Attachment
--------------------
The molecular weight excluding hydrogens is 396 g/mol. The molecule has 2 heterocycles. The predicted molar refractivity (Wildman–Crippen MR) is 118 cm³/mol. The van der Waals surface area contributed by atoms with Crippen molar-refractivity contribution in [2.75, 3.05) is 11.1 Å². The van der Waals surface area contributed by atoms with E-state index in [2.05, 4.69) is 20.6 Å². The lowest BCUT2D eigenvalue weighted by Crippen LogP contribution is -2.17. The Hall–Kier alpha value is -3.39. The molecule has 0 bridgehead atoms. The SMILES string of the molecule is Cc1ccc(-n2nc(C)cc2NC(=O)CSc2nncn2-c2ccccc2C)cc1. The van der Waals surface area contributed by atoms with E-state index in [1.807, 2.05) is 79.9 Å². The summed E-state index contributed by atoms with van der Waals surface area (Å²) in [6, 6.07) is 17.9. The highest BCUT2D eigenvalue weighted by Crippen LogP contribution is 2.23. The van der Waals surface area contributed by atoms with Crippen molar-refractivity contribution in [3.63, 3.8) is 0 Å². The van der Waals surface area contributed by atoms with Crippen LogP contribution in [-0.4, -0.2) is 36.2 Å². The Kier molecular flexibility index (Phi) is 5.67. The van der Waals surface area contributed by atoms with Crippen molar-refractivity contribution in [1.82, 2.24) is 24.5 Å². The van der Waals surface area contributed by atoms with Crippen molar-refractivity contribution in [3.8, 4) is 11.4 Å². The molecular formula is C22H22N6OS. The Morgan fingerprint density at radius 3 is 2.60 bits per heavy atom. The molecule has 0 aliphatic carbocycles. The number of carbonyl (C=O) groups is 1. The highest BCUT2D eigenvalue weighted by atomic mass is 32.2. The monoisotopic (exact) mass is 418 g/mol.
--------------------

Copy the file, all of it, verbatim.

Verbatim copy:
The molecular weight excluding hydrogens is 396 g/mol. The molecule has 2 heterocycles. The predicted molar refractivity (Wildman–Crippen MR) is 118 cm³/mol. The van der Waals surface area contributed by atoms with Crippen molar-refractivity contribution in [2.75, 3.05) is 11.1 Å². The van der Waals surface area contributed by atoms with E-state index in [2.05, 4.69) is 20.6 Å². The lowest BCUT2D eigenvalue weighted by Crippen LogP contribution is -2.17. The Hall–Kier alpha value is -3.39. The molecule has 0 bridgehead atoms. The SMILES string of the molecule is Cc1ccc(-n2nc(C)cc2NC(=O)CSc2nncn2-c2ccccc2C)cc1. The van der Waals surface area contributed by atoms with E-state index in [1.807, 2.05) is 79.9 Å². The summed E-state index contributed by atoms with van der Waals surface area (Å²) in [6, 6.07) is 17.9. The highest BCUT2D eigenvalue weighted by Crippen LogP contribution is 2.23. The van der Waals surface area contributed by atoms with Crippen molar-refractivity contribution in [3.63, 3.8) is 0 Å². The van der Waals surface area contributed by atoms with Crippen LogP contribution in [-0.4, -0.2) is 36.2 Å². The Kier molecular flexibility index (Phi) is 5.67. The van der Waals surface area contributed by atoms with Crippen molar-refractivity contribution in [1.82, 2.24) is 24.5 Å². The van der Waals surface area contributed by atoms with Crippen molar-refractivity contribution in [3.8, 4) is 11.4 Å². The molecular formula is C22H22N6OS. The Morgan fingerprint density at radius 3 is 2.60 bits per heavy atom. The molecule has 0 aliphatic carbocycles. The number of carbonyl (C=O) groups is 1. The highest BCUT2D eigenvalue weighted by atomic mass is 32.2. The monoisotopic (exact) mass is 418 g/mol.